New Brunswick

End of term and ‘end of route’

DAVID FOLSTER May 4 1981
New Brunswick

End of term and ‘end of route’

DAVID FOLSTER May 4 1981

End of term and ‘end of route’

New Brunswick

DAVID FOLSTER

For much of the year, Hay’s Brook is a mere trickle that winds and burbles through wooded farm country just south of Woodstock, N.B. In springtime, however, rain and melting snow turn the stream into a miniature torrent and a spectacular 30metre cascade down the face of a sheer rock ledge. For local residents, a trek to Hay’s Falls is almost as regular an early-spring ritual as going fiddleheading. Even the 2.4 km hike into the spot from the Trans-Canada Highway has its appeal: it lies along an historic Indian portage once used by Maliseet people as they travelled between the rich hunting and fishing grounds of Maine and their ancient Saint John River village of Meductic (“end of route”) nearby.

It was to this idyllic place that five college students were drawn on Easter Sunday seeking fresh air and a respite from exams. The quintet, four from the University of New Brunswick in Fredericton and the fifth a friend visiting from Ontario’s Queen’s University, hiked to Hay’s Falls and, though the day was chilly, elected to stay overnight. For their campsite they chose a narrow plateau at the top of the falls with a compelling view of the surrounding treetops. It was a fatal choice. By dawn Easter Monday three of the students—Janet Taylor, 18, of St. Lambert, Que., Paul Graham, 19, of Westmount, Que., and Neis Anderson, 22, of Greenbelt, Md.—were dead, victims of separate and apparently accidental plunges from the rocky precipice. Badly shaken but surviving were Kevin Sanford, 18, of St. Laurent, Que., and Michael Epplett, 20, a student at Queen’s.

Early reports of the affair, partly fuelled by scanty and sometimes speculative information from the RCMP, cloaked the deaths in mystery and inevitably sparked dark rumors. One newspaper reported a fight between two of the students had led to one of the deaths; there was also speculation that drugs and alcohol had been involved. The rumor mill wasn’t slowed, either, when it was learned the two survivors had driven 80 km to Fredericton early Monday morning before reporting the accidents or, back at the scene later, when a reporter saw the RCMP clamp handcuffs on the pair. Not until late the following afternoon did the police release their official version of events.

Based on their investigation, including the questioning of Epplett and Sanford, the Mounties provided a sparse reconstruction of a chilling sequence that began in the dark sometime around 4 a.m. Monday. Anderson was strolling around the campsite when he lost his balance and fell off the cliff. Graham and Sanford went after him, taking a path some distance from the falls that led to the bottom of the drop, then starting up the cliff face. Sanford found Anderson and called for help to Graham, from whom he had become separated. As he pulled Anderson from the waterfall, Sanford next came upon Graham’s body, which he also retrieved. He then returned to the top of the cliff where Janet Taylor was still in her sleeping bag, her head just a few inches from the edge. A little later, Sanford said, he heard her stir and, looking up, saw her go over the falls. Said the RCMP: “We are assuming she attempted to crawl out of the sleeping bag and fell.”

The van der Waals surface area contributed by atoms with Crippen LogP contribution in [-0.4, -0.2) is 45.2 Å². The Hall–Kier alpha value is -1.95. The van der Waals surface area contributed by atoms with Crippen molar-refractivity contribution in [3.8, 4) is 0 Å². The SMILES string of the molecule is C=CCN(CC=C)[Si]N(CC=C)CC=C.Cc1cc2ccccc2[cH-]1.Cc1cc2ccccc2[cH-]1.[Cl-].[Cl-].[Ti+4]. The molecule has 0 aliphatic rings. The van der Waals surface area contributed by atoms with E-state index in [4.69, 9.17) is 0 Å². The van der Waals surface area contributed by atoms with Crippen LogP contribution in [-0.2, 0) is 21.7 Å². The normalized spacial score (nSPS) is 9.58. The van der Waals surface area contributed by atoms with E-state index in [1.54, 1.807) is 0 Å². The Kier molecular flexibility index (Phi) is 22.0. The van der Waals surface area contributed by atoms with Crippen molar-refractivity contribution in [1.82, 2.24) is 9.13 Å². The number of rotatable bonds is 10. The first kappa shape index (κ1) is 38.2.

The Mounties declared they had ruled out foul play and were not contemplating charges. The alleged fight, they said, was actually no more than friendly horseplay between Anderson and Graham and had ended well before the accidents. Sanford and Epplett had returned to Fredericton before revealing what happened, an officer explained, because they were confused, upset and, being unfamiliar with the area, didn’t know an RCMP detachment existed in Woodstock, 16 km in the opposite direction. Why had police put handcuffs on them when they were returned to the site? “You had three dead people and two unknown quantités. It’s a basic police procedure,” said Sgt. J. F. Jory of the Woodstock detachment.

The tragedy, naturally, shocked the UNB campus where the three dead students were well-known. Anderson was a top student who would have received his degree in civil engineering later in May. He and Taylor, his girl-friend, were both members of a university climbing club and had spent part of the Easter Sunday testing their skills on the rocks of the waterfall. “They were two lovely young people,” said Woodstock resident Allan Dibblee who, with his family, struck up a conversation with the pair at Hay’s Falls Sunday afternoon. “We were absolutely appalled when we heard about the accident.”

The university, meanwhile, expressed dismay about media coverage of the deaths. “The manner in which this terrible accident has been reported by the media is a matter of some disappointment and chagrin,” said UNB President James Downey. And indeed, the way in which tentative conclusions got into print and onto the airwaves as fact and near-fact did serve as an object lesson in how not to report a story—a lesson for press and police alike. At week’s end, decision on an inquest into the deaths was still held up pending receipt of pathology reports from RCMP laboratories in Sackville, N.B. But the triple tragedy had already turned the usually exuberant wind-down of the academic year into, as Downey said, “a solemn occasion.”